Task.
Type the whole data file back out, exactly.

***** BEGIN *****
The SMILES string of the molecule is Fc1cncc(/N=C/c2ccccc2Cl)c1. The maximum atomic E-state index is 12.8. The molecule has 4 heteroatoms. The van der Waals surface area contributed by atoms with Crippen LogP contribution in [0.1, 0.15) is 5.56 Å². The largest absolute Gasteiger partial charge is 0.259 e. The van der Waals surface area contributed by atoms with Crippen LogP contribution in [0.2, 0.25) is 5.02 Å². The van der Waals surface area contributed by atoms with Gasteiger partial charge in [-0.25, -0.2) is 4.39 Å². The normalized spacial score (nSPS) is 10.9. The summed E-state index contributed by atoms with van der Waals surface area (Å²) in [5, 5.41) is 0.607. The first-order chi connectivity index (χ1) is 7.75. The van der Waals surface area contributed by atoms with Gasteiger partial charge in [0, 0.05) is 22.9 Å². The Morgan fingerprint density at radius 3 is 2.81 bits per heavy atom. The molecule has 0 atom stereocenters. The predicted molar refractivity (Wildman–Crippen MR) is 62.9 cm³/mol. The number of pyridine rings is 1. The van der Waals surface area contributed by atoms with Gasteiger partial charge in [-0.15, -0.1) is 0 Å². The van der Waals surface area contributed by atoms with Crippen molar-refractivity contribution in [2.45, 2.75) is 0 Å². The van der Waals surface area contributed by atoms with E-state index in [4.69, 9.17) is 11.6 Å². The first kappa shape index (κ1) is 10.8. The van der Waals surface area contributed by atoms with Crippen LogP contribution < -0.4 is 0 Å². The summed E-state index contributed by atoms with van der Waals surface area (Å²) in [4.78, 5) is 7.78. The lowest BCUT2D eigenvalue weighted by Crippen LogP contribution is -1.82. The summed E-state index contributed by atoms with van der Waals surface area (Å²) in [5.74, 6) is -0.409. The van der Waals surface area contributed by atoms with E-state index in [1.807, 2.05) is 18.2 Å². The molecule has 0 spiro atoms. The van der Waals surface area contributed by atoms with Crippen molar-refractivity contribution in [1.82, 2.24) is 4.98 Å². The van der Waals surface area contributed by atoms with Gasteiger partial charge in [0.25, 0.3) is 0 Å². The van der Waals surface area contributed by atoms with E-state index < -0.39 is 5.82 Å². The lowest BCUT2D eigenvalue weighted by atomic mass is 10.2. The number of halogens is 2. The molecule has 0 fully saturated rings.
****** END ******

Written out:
The SMILES string of the molecule is Fc1cncc(/N=C/c2ccccc2Cl)c1. The maximum atomic E-state index is 12.8. The molecule has 4 heteroatoms. The van der Waals surface area contributed by atoms with Crippen LogP contribution in [0.1, 0.15) is 5.56 Å². The largest absolute Gasteiger partial charge is 0.259 e. The van der Waals surface area contributed by atoms with Crippen LogP contribution in [0.2, 0.25) is 5.02 Å². The van der Waals surface area contributed by atoms with Gasteiger partial charge in [-0.25, -0.2) is 4.39 Å². The normalized spacial score (nSPS) is 10.9. The summed E-state index contributed by atoms with van der Waals surface area (Å²) in [5, 5.41) is 0.607. The first-order chi connectivity index (χ1) is 7.75. The van der Waals surface area contributed by atoms with Gasteiger partial charge in [0, 0.05) is 22.9 Å². The Morgan fingerprint density at radius 3 is 2.81 bits per heavy atom. The molecule has 0 atom stereocenters. The predicted molar refractivity (Wildman–Crippen MR) is 62.9 cm³/mol. The number of pyridine rings is 1. The van der Waals surface area contributed by atoms with Gasteiger partial charge in [-0.15, -0.1) is 0 Å². The van der Waals surface area contributed by atoms with Crippen molar-refractivity contribution in [2.45, 2.75) is 0 Å². The van der Waals surface area contributed by atoms with E-state index in [4.69, 9.17) is 11.6 Å². The first kappa shape index (κ1) is 10.8. The van der Waals surface area contributed by atoms with Crippen LogP contribution < -0.4 is 0 Å². The summed E-state index contributed by atoms with van der Waals surface area (Å²) in [4.78, 5) is 7.78. The lowest BCUT2D eigenvalue weighted by Crippen LogP contribution is -1.82. The summed E-state index contributed by atoms with van der Waals surface area (Å²) in [5.74, 6) is -0.409. The van der Waals surface area contributed by atoms with E-state index in [1.807, 2.05) is 18.2 Å². The molecule has 0 spiro atoms. The van der Waals surface area contributed by atoms with Crippen molar-refractivity contribution in [1.82, 2.24) is 4.98 Å². The van der Waals surface area contributed by atoms with Gasteiger partial charge in [0.25, 0.3) is 0 Å². The van der Waals surface area contributed by atoms with E-state index < -0.39 is 5.82 Å². The lowest BCUT2D eigenvalue weighted by atomic mass is 10.2. The number of halogens is 2. The molecule has 0 fully saturated rings.